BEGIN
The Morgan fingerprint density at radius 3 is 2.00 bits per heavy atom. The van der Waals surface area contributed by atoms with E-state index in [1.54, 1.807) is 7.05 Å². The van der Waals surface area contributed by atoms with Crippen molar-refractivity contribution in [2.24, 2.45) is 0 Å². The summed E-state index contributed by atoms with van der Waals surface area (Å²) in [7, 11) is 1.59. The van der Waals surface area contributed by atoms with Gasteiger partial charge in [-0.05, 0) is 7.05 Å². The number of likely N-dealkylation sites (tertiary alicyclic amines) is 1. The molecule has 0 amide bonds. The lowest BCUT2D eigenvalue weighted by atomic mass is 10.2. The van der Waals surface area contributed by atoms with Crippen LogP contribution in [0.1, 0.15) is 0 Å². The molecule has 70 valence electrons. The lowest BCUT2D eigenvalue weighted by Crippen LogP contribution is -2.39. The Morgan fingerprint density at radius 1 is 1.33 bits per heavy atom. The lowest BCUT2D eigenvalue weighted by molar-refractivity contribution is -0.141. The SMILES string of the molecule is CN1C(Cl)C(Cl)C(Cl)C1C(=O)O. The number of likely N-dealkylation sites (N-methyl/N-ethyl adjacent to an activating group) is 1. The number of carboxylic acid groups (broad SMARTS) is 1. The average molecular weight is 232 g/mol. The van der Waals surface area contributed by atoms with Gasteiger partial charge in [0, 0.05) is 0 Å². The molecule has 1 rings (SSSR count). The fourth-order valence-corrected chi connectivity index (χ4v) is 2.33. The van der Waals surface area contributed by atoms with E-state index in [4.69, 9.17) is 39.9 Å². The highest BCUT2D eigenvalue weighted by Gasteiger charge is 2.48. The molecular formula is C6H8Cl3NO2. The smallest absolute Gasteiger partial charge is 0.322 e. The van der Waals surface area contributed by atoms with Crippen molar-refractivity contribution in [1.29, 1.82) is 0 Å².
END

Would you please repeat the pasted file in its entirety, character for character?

The Morgan fingerprint density at radius 3 is 2.00 bits per heavy atom. The van der Waals surface area contributed by atoms with E-state index in [1.54, 1.807) is 7.05 Å². The van der Waals surface area contributed by atoms with Crippen molar-refractivity contribution in [2.24, 2.45) is 0 Å². The summed E-state index contributed by atoms with van der Waals surface area (Å²) in [7, 11) is 1.59. The van der Waals surface area contributed by atoms with Gasteiger partial charge in [-0.05, 0) is 7.05 Å². The number of likely N-dealkylation sites (tertiary alicyclic amines) is 1. The molecule has 0 amide bonds. The lowest BCUT2D eigenvalue weighted by atomic mass is 10.2. The van der Waals surface area contributed by atoms with Crippen LogP contribution in [0.1, 0.15) is 0 Å². The molecule has 70 valence electrons. The lowest BCUT2D eigenvalue weighted by Crippen LogP contribution is -2.39. The Morgan fingerprint density at radius 1 is 1.33 bits per heavy atom. The lowest BCUT2D eigenvalue weighted by molar-refractivity contribution is -0.141. The SMILES string of the molecule is CN1C(Cl)C(Cl)C(Cl)C1C(=O)O. The number of likely N-dealkylation sites (N-methyl/N-ethyl adjacent to an activating group) is 1. The number of carboxylic acid groups (broad SMARTS) is 1. The average molecular weight is 232 g/mol. The van der Waals surface area contributed by atoms with Gasteiger partial charge in [0, 0.05) is 0 Å². The molecule has 1 rings (SSSR count). The fourth-order valence-corrected chi connectivity index (χ4v) is 2.33. The van der Waals surface area contributed by atoms with E-state index in [4.69, 9.17) is 39.9 Å². The highest BCUT2D eigenvalue weighted by Gasteiger charge is 2.48. The molecular formula is C6H8Cl3NO2. The smallest absolute Gasteiger partial charge is 0.322 e. The van der Waals surface area contributed by atoms with Crippen molar-refractivity contribution in [1.29, 1.82) is 0 Å².